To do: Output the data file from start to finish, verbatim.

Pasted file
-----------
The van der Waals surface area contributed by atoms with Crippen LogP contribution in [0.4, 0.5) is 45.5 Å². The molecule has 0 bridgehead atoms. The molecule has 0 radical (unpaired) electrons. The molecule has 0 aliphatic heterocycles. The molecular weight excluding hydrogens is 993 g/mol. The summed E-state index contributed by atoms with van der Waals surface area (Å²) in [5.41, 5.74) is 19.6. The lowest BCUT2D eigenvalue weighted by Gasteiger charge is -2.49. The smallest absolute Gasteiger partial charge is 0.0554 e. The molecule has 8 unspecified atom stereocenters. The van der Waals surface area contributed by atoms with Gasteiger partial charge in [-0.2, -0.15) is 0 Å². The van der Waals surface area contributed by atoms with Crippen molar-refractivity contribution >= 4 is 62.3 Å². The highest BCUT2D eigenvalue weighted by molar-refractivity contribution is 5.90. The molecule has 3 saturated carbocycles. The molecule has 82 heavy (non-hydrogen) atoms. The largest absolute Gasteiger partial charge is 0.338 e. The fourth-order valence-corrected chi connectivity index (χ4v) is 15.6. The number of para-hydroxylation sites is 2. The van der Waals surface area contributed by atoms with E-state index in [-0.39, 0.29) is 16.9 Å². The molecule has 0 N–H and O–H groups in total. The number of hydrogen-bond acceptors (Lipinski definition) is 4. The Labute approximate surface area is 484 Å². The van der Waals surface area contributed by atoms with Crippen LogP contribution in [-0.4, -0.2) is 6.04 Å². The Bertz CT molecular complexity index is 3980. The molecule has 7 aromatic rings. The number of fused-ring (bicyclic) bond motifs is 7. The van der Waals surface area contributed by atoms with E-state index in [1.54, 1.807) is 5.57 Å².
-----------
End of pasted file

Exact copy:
The van der Waals surface area contributed by atoms with Crippen LogP contribution in [0.4, 0.5) is 45.5 Å². The molecule has 0 bridgehead atoms. The molecule has 0 radical (unpaired) electrons. The molecule has 0 aliphatic heterocycles. The molecular weight excluding hydrogens is 993 g/mol. The summed E-state index contributed by atoms with van der Waals surface area (Å²) in [5.41, 5.74) is 19.6. The lowest BCUT2D eigenvalue weighted by Gasteiger charge is -2.49. The smallest absolute Gasteiger partial charge is 0.0554 e. The molecule has 8 unspecified atom stereocenters. The van der Waals surface area contributed by atoms with Gasteiger partial charge in [-0.2, -0.15) is 0 Å². The van der Waals surface area contributed by atoms with Crippen molar-refractivity contribution >= 4 is 62.3 Å². The highest BCUT2D eigenvalue weighted by molar-refractivity contribution is 5.90. The molecule has 3 saturated carbocycles. The molecule has 82 heavy (non-hydrogen) atoms. The largest absolute Gasteiger partial charge is 0.338 e. The fourth-order valence-corrected chi connectivity index (χ4v) is 15.6. The number of para-hydroxylation sites is 2. The van der Waals surface area contributed by atoms with E-state index in [-0.39, 0.29) is 16.9 Å². The molecule has 0 N–H and O–H groups in total. The number of hydrogen-bond acceptors (Lipinski definition) is 4. The Labute approximate surface area is 484 Å². The van der Waals surface area contributed by atoms with Crippen LogP contribution in [-0.4, -0.2) is 6.04 Å². The Bertz CT molecular complexity index is 3980. The molecule has 7 aromatic rings. The number of fused-ring (bicyclic) bond motifs is 7. The van der Waals surface area contributed by atoms with E-state index in [1.54, 1.807) is 5.57 Å².